The Guardian • Issue #2099

LETTTERS

  • The Guardian
  • Issue #2099
Quill and ink .

Domestic violence – addressing causes as well as symptoms

As the government pauses to consider shelling up over $1 billion to address domestic violence, Australians should question if that sum of money will only address the symptoms while the causes are not ascertained and addressed.

In Australia we are seeing an increase in domestic violence which is incontrovertible, but what is causing it? We are also seeing a cost of living crisis, a homelessness crisis and a climate crisis. What is the solution suggested by many sectors of Australian society? Throw some money at it but leave the existing system and its structures firmly in place. I would argue that the root cause of the three crises listed above is the operation of capitalism. I would also argue that the root cause of the domestic violence crisis is the almost unfettered operation of capitalism. Governments and business say we should leave it to the market, not interfere in the operation of the market and the market is good.

I suggest before the government shells out such a large amount of money on domestic violence, it should be very clear about what the causes of domestic violence are so that it is not just putting a very expensive band aid on the problem, but addressing the causes so that the incidences of domestic violence decrease and are eventually eliminated.

For a fraction of the cost of what Prime Minister Anthony Albanese is offering, we could get together a team of social scientists from each state and territory. These would be sociologists, social workers, anthropologists, psychologists and philosophers, and they can start gathering empirical data, administer questionnaires and we can find out, “How long have you had this problem?; “what do you suggest we should do?” and, “is there anything we need to change?” amongst other questions.

If capitalism is the cause of the domestic violence crisis, then the answer of throwing a lot of money at the problem, the more the better, will not be challenged. But if the government is serious about addressing the problem, then they should be more certain about the causes.

Thank you.

Yours truly.

Richard Titelius


Children Never Forget Domestic Violence

Dear editor

In 1960s Queensland, if the neighbours called the police to a house for domestic violence, the police waited outside until the noise stopped, and then told the neighbours: “No one is dead here. We are going now.” Only if the husband killed his wife would they intervene and arrest him for murder. Women rarely pressed charges against spouses, as it was considered an internal family affair.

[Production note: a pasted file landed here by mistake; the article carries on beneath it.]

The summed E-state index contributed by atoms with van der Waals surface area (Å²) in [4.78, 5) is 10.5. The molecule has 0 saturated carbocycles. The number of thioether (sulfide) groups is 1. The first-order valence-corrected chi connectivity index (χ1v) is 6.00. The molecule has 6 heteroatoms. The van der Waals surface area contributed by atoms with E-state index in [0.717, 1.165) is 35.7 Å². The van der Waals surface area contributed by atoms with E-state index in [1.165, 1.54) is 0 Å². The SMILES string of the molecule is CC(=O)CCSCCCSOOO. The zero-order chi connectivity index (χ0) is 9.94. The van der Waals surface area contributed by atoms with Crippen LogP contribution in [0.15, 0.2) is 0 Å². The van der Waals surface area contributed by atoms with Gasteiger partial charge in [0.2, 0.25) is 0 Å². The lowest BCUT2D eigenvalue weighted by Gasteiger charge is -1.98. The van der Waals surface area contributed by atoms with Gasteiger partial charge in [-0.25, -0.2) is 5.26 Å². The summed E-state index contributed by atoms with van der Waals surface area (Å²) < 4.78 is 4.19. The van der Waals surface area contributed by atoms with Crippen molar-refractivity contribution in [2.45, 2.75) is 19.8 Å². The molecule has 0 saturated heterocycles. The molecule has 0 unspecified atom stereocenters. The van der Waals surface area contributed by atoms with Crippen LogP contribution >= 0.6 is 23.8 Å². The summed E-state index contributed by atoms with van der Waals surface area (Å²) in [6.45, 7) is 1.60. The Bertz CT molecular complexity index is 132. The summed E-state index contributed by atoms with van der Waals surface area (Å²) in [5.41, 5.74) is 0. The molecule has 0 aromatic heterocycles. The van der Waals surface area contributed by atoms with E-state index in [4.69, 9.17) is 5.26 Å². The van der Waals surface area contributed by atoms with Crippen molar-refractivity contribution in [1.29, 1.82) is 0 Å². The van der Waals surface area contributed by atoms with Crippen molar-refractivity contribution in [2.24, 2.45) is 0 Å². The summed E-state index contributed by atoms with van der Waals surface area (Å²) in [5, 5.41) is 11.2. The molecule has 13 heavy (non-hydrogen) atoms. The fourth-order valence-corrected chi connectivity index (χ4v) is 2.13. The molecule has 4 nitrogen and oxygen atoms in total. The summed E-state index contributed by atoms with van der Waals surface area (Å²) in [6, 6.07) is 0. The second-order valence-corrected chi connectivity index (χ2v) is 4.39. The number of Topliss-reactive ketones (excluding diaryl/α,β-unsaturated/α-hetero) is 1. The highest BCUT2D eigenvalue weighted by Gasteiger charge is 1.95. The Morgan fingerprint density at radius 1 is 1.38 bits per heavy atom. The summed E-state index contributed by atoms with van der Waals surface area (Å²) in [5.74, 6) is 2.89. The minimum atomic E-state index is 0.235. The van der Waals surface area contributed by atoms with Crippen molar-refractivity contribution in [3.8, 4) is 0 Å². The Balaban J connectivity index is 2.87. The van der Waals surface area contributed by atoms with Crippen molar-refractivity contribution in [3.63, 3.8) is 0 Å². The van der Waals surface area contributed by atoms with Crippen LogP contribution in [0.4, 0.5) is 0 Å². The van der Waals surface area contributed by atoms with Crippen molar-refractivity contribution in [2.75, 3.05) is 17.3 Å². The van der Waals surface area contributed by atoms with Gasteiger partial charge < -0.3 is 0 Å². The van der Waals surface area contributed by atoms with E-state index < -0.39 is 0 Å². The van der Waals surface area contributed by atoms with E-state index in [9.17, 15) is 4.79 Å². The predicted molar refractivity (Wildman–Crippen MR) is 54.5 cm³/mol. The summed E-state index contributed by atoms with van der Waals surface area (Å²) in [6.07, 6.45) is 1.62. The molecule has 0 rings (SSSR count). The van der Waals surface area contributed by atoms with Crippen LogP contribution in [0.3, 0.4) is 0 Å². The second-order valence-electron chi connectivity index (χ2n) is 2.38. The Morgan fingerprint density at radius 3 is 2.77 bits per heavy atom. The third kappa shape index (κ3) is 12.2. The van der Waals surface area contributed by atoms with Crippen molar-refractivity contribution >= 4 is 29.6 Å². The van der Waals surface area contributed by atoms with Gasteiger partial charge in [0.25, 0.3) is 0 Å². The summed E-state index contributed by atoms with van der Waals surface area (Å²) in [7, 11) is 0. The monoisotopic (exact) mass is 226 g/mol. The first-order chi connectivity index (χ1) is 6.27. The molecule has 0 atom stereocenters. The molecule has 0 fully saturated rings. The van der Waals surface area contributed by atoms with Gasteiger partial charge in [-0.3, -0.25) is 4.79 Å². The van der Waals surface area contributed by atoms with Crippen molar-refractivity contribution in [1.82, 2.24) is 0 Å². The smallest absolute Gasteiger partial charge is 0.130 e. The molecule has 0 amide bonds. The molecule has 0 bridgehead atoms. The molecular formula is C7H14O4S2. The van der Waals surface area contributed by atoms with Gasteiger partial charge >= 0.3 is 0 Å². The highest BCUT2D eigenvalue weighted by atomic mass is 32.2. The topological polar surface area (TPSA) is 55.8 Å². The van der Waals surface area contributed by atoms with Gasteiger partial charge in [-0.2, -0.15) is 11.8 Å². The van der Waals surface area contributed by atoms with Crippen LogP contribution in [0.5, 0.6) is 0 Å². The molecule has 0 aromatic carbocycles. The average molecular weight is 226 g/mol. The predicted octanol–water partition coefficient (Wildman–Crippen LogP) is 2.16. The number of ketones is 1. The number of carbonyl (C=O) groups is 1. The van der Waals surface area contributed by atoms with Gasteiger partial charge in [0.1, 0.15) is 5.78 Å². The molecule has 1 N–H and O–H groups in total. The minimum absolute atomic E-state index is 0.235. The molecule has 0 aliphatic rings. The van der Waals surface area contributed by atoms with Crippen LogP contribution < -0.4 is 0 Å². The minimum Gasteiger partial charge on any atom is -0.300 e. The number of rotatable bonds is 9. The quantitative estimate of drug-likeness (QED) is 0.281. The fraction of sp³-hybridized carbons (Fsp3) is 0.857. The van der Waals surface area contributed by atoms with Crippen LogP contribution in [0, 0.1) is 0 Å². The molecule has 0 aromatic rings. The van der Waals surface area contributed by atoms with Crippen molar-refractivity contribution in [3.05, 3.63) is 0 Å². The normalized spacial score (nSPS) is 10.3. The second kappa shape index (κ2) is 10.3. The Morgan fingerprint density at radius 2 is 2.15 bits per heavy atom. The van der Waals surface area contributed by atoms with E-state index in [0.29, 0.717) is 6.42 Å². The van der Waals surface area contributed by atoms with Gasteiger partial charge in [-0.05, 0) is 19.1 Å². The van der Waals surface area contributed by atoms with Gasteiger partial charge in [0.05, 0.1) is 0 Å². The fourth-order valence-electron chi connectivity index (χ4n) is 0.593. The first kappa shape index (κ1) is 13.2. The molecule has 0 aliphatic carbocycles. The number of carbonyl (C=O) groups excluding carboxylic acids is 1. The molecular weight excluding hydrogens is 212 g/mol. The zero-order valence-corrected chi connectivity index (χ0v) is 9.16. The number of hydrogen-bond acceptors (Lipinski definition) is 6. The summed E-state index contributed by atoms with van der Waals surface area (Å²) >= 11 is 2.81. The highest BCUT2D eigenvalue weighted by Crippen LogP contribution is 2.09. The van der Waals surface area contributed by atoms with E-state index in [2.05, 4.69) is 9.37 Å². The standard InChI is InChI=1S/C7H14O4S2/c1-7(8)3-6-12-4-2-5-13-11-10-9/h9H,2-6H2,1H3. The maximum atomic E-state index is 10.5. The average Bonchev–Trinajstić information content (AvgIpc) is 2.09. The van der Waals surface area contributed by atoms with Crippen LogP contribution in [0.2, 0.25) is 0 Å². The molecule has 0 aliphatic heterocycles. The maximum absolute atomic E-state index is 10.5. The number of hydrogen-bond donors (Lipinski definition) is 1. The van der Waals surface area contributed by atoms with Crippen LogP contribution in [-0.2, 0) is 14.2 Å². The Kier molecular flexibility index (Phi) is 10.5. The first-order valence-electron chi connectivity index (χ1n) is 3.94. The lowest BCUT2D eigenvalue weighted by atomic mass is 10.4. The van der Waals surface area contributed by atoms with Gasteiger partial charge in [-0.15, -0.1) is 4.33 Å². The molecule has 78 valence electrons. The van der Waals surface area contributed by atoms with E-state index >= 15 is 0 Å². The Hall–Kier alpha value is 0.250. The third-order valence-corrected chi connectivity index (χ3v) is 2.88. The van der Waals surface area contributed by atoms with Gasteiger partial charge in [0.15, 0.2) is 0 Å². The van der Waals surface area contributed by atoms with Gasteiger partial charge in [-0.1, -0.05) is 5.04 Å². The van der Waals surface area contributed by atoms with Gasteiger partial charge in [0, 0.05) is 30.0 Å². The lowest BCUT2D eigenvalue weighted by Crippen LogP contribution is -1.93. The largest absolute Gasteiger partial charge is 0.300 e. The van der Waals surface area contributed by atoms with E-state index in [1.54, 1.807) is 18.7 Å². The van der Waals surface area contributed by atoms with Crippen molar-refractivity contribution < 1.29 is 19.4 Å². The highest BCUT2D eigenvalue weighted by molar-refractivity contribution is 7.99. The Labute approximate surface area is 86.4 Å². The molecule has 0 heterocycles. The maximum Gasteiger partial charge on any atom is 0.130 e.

My mother had seven children (I am the eldest of 5 girls and 2 boys) and suffered years of abuse, as did all the children. We were poor. My sister was taken away as a child as she was suffering from malnutrition. My father was violent, abusive, and controlling, regarding everyone in the household as under his absolute control. Conflict was settled with violence. Children were tolerated, but never loved. His children were a financial burden and when they left school to work, they were expected to pay board, as he said: “To repay all the money I had spent on raising you since birth.”

It took very little to upset him. A child’s smile or laughter would set him into a violent rage. As a child I would come home and the house would be smashed up in his rage, with cupboards and dressers thrown around. Animals were thrown against the wall, their limp bodies collapsing to the floor. For years we came home in dread that we would be murdered. These memories stick with you.

There was no assistance for women and children to flee to safety. When my mother fled to her parents, he came with his work mates to take his family back, threatening my grandparents with violence.

His father tried to strangle his wife with the ironing cord when she requested a divorce. From the youngest age he would beat up his sister, and he hated his mother. His father raised him after they divorced.

Up to the day he died, my father never apologised for his violent behaviour, nor saw anything wrong in what he did. His children still bear the psychological scars of growing up under the threat of extreme violence. My mother always supported him, brushing off his violence with the explanation that he was a good provider. She never understood why her children suffered from mental health issues and were on medication.

We grew up lacking in self-confidence and social skills, which led us wanting to prove ourselves academically. Children never forget the domestic violence they are forced to endure, and they suffer this for the rest of their lives, often in silence, suffering from depression and self-doubt.

Graham Holton


 

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